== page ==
In response to:

A Morally-Confused Marine

McD2004 Wrote: Feb 05, 2013 10:03 AM
fidelis_et_paratus Wrote: Feb 05, 2013 12:56 PM

consciousness of an unborn child.

The high value placed on unborn human life in the Bible is consistent with the Mosaic law regarding negligent miscarriage (Exod. 21:22–25). This law can be compared to similar statutes in the Code of Hammurabi (nos. 209–214) in which the punishment exacted for acts of negligence that resulted in a woman’s miscarriage was dependent on the legal or social status of the mother, not the personhood (or supposed lack thereof) of her unborn child. Middle Assyrian law no. 53 (12th century B.C.) made a self-induced miscarriage (an abortion) a capital offense.

Paul H. Wright, "Abortion", in Holman Illustrated Bible Dictionary, ed. Chad Brand, Charles Draper, Archie England et al., 10 (Nashville, TN: Holman Bible
fidelis_et_paratus Wrote: Feb 05, 2013 12:55 PM

The Bible places a high value on all human life, including that of the unborn. Biblical teaching declares that life is a sacred, God-given gift (Gen. 1:26–27; 2:7; Deut. 30:15–19; Job 1:21; Ps. 8:5; 1 Cor. 15:26), especially the life of children (Ps. 127:3–5; Luke 18:15–16), and condemns those who take it away (Exod. 20:13; 2 Kings 1:13; Amos 1:13–14). The development of unborn life is controlled by God (Job 31:15; Ps. 139:13–16; Eccles. 11:5; Isa. 44:2; 46:3; 49:5; Jer. 1:5; Luke 1:15; Gal. 1:15). The personhood of the fetus is clearly taught in Exod. 21:22 where the unborn is called a “child” (yeled) rather than a “fetus” (nephel or golem). Hos. 9:11 implies that life begins at conception, while Luke 1:41, 44 recognizes the consciousne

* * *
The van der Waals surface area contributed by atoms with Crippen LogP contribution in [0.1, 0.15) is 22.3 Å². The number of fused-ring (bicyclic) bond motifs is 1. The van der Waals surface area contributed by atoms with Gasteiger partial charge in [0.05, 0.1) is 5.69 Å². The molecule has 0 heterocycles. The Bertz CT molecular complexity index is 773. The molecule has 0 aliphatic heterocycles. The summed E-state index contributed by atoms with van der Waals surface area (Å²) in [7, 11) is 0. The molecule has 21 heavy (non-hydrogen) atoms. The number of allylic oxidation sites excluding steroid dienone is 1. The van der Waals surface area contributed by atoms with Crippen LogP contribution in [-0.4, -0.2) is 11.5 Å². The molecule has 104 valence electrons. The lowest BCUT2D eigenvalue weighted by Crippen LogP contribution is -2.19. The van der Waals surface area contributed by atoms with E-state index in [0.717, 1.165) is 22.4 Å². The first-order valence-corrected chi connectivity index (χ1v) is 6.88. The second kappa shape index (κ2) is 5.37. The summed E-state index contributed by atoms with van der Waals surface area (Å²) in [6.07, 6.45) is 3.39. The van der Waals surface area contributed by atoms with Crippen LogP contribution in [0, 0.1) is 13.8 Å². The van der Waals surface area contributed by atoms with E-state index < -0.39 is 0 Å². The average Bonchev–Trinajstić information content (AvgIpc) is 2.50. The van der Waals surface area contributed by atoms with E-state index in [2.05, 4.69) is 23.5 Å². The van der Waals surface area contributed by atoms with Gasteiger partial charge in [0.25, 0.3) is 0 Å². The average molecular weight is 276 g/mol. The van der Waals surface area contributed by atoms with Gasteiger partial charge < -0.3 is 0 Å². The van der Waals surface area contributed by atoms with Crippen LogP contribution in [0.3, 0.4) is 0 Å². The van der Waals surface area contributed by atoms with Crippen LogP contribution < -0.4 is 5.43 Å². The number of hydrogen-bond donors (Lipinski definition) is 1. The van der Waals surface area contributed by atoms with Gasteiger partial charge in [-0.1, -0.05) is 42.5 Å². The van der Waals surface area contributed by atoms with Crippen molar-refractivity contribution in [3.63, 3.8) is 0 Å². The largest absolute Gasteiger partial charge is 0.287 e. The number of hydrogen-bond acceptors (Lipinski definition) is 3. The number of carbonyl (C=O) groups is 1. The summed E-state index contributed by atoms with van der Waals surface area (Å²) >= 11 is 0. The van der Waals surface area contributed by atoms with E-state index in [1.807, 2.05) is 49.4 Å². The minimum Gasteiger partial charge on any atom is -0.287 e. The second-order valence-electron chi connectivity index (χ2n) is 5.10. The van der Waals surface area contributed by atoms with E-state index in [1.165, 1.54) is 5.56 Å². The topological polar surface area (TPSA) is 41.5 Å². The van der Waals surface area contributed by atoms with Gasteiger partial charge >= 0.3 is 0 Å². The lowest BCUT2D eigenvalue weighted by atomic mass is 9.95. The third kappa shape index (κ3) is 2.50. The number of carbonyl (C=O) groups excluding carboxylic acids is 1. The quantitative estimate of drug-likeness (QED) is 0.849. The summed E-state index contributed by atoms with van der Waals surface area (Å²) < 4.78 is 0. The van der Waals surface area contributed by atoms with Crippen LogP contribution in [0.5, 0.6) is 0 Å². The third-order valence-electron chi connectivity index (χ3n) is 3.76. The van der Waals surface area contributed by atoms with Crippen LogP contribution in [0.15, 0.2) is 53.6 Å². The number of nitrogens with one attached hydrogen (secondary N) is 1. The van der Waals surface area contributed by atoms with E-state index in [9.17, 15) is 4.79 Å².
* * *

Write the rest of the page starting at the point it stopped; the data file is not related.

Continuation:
mistermilo Wrote: Feb 05, 2013 10:33 AM
Coomon sense and human understanding--oh--never mind!
goldilocks Wrote: Feb 05, 2013 10:17 AM

Last week, the Washington Post published an opinion piece by a Marine captain titled, "I Killed People in Afghanistan. Was I Right or Wrong?"

The column by Timothy Kudo, who is now a graduate student at New York University, is a fine example of the moral confusion leftism has wrought over the last half century. Captain Kudo's moral confusion may predate his graduate studies, but if so, it has surely been reinforced and strengthened at NYU.

The essence of Mr. Kudo's piece is that before he served in Afghanistan he was ethically unprepared for killing, that killing is...

Related Tags: Afghanistan Military Morality